The Abraham Cowley Text and Image Archive

ODE. Sitting and Drinking in the Chair, made out of the
Reliques of Sir
Francis Drake's Ship.

Chear up my Mates, the wind does fairly blow,
  Clap on more sail and never spare;
    Farewell all Lands, for now we are
    In the wide Sea of Drink, and merrily we go.
Bless me, 'tis hot! another bowl of wine,
    And we shall cut the Burning Line:
Hey Boyes! she scuds away, and by my head I know,
    We round the World are sailing now.
What dull men are those who tarry at home,
When abroad they might wantonly rome,  10
    And gain such experience, and spy too
    Such Countries, and Wonders as I do?
But prythee good Pilot take heed what you do,
    And fail not to touch at Peru;
    With Gold; there the Vessel we'll store,
    And never, and never be poor,
    No never be poor any more.
What do I mean? What thoughts do me misguide?
As well upon a staff may Witches ride
    Their fancy'd Journies in the Ayr,  20
As I sail round the Ocean in this Chair:
    'Tis true; but yet this Chair which here you see,
For all its quiet now, and gravitie,
Has wandred, and has travailed more,
Than ever Beast, or Fish, or Bird, or ever Tree before.
In every Ayr, and every Sea't has been,
'T has compas'd all the Earth, and all the Heavens 't has seen.
Let not the Pope's it self with this compare,
This is the only Universal Chair.
The pious Wandrers Fleet, sav'd from the flame,  30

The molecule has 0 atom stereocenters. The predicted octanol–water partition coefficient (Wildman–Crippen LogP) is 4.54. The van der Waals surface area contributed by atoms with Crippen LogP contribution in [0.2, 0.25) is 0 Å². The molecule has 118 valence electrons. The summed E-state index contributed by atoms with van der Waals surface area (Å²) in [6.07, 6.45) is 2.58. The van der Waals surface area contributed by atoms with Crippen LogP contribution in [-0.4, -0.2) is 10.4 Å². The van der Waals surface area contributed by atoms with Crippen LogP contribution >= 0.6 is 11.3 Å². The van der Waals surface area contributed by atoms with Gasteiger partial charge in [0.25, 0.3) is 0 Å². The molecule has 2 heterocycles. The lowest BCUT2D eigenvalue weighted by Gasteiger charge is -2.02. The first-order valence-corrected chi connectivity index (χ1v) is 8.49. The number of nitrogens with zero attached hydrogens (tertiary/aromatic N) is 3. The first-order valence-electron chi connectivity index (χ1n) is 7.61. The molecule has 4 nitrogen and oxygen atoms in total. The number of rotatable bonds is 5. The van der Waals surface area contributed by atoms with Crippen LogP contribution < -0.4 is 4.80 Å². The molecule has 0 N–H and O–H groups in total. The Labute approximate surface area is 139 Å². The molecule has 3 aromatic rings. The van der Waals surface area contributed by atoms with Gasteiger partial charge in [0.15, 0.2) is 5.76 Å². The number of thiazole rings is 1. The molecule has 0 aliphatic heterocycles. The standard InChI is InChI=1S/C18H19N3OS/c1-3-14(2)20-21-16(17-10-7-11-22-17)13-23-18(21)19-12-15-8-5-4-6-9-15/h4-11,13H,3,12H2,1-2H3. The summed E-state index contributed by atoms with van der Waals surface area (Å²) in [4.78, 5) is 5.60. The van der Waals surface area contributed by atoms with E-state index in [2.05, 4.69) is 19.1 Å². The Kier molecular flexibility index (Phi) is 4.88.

(Which still the Reliques did of Troy persue,
    And took them for its due)
A squadron of immortal Nymphs became:
Still with their Arms they row about the Seas,
And still make new and greater voyages;
Nor has the first Poetick Ship of Greece,
(Though now a star she so Triumphant show,
And guide her sailing Successors below,
Bright as her ancient freight the shining fleece;)
Yet to this day a quiet harbour found,  40
The tide of Heaven still carries her around.
Only Drake's Sacred vessel which before
    Had done, and had seen more,
    Than those have done or seen,
Ev'n since they Goddesses, and this a Star has been;
As a reward for all her labour past,
    Is made the seat of rest at last.
    Let the case now quite alter'd be,
And as thou went'st abroad the World to see;
    Let the World now come to see thee.  50
The World will do't; for Curiosity
Does no less than devotion, Pilgrims make;
And I my self who now love quiet too,
As much almost as any Chair can do,
    Would yet a journey take,
An old wheel of that Chariot to see,
    Which Phaeton so rashly brake:
Yet what could that say more than these remains of Drake?
Great Relique! thou too, in this Port of ease,
Hast still one way of Making Voyages;  60
The breath of fame, like an auspicious Gale,
  (The great Trade-wind which ne're does fail,)
Shall drive thee round the World, and thou shalt run,
  As long around it as the Sun.
The straights of time too narrow are for thee,
Lanch forth into an indiscovered Sea,
And steer the endless course of vast Eternitie,
Take for thy Sail this Verse, and for thy Pilot Mee.

[from the editor's copy of Works (1668); all texts normalized in the same way as Cowley's "Hymn to Light"]
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